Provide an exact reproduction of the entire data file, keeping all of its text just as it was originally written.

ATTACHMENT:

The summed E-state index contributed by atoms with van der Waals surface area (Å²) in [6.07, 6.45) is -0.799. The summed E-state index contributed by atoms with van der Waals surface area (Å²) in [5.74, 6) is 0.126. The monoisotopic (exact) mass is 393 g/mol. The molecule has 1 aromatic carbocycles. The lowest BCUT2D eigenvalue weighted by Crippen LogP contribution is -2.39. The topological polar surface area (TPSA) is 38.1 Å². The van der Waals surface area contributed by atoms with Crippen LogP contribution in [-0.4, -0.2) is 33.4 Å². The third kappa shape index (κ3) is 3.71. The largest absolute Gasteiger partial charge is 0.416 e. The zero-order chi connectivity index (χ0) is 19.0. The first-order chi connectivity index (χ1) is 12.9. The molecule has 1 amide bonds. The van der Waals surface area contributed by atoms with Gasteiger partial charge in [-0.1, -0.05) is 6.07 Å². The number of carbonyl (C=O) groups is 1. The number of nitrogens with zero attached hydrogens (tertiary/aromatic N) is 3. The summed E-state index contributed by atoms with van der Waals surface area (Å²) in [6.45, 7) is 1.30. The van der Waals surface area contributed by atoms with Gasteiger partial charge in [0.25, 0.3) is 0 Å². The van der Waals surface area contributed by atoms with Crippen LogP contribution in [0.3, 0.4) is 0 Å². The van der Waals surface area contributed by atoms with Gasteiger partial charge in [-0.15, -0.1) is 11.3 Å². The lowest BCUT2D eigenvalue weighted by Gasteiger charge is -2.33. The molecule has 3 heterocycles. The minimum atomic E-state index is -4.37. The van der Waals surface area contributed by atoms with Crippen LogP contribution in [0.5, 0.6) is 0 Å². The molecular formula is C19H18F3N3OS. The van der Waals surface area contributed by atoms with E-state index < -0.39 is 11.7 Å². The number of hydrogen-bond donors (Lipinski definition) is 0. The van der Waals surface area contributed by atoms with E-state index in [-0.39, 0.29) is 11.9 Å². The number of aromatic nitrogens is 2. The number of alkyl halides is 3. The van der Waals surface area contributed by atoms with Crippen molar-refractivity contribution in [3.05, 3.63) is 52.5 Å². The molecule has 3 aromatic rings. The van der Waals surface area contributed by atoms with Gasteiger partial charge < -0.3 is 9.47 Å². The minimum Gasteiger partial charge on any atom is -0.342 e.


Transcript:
The summed E-state index contributed by atoms with van der Waals surface area (Å²) in [6.07, 6.45) is -0.799. The summed E-state index contributed by atoms with van der Waals surface area (Å²) in [5.74, 6) is 0.126. The monoisotopic (exact) mass is 393 g/mol. The molecule has 1 aromatic carbocycles. The lowest BCUT2D eigenvalue weighted by Crippen LogP contribution is -2.39. The topological polar surface area (TPSA) is 38.1 Å². The van der Waals surface area contributed by atoms with Crippen LogP contribution in [-0.4, -0.2) is 33.4 Å². The third kappa shape index (κ3) is 3.71. The largest absolute Gasteiger partial charge is 0.416 e. The zero-order chi connectivity index (χ0) is 19.0. The first-order chi connectivity index (χ1) is 12.9. The molecule has 1 amide bonds. The van der Waals surface area contributed by atoms with Gasteiger partial charge in [-0.1, -0.05) is 6.07 Å². The number of carbonyl (C=O) groups is 1. The number of nitrogens with zero attached hydrogens (tertiary/aromatic N) is 3. The summed E-state index contributed by atoms with van der Waals surface area (Å²) in [6.45, 7) is 1.30. The van der Waals surface area contributed by atoms with Gasteiger partial charge in [0.25, 0.3) is 0 Å². The van der Waals surface area contributed by atoms with Crippen LogP contribution in [0.3, 0.4) is 0 Å². The van der Waals surface area contributed by atoms with Gasteiger partial charge in [-0.15, -0.1) is 11.3 Å². The lowest BCUT2D eigenvalue weighted by Gasteiger charge is -2.33. The molecule has 3 heterocycles. The minimum atomic E-state index is -4.37. The van der Waals surface area contributed by atoms with Crippen LogP contribution in [0.5, 0.6) is 0 Å². The molecular formula is C19H18F3N3OS. The van der Waals surface area contributed by atoms with E-state index < -0.39 is 11.7 Å². The number of hydrogen-bond donors (Lipinski definition) is 0. The van der Waals surface area contributed by atoms with E-state index in [-0.39, 0.29) is 11.9 Å². The number of aromatic nitrogens is 2. The number of alkyl halides is 3. The van der Waals surface area contributed by atoms with Crippen molar-refractivity contribution in [3.05, 3.63) is 52.5 Å². The molecule has 3 aromatic rings. The van der Waals surface area contributed by atoms with Gasteiger partial charge < -0.3 is 9.47 Å². The minimum Gasteiger partial charge on any atom is -0.342 e.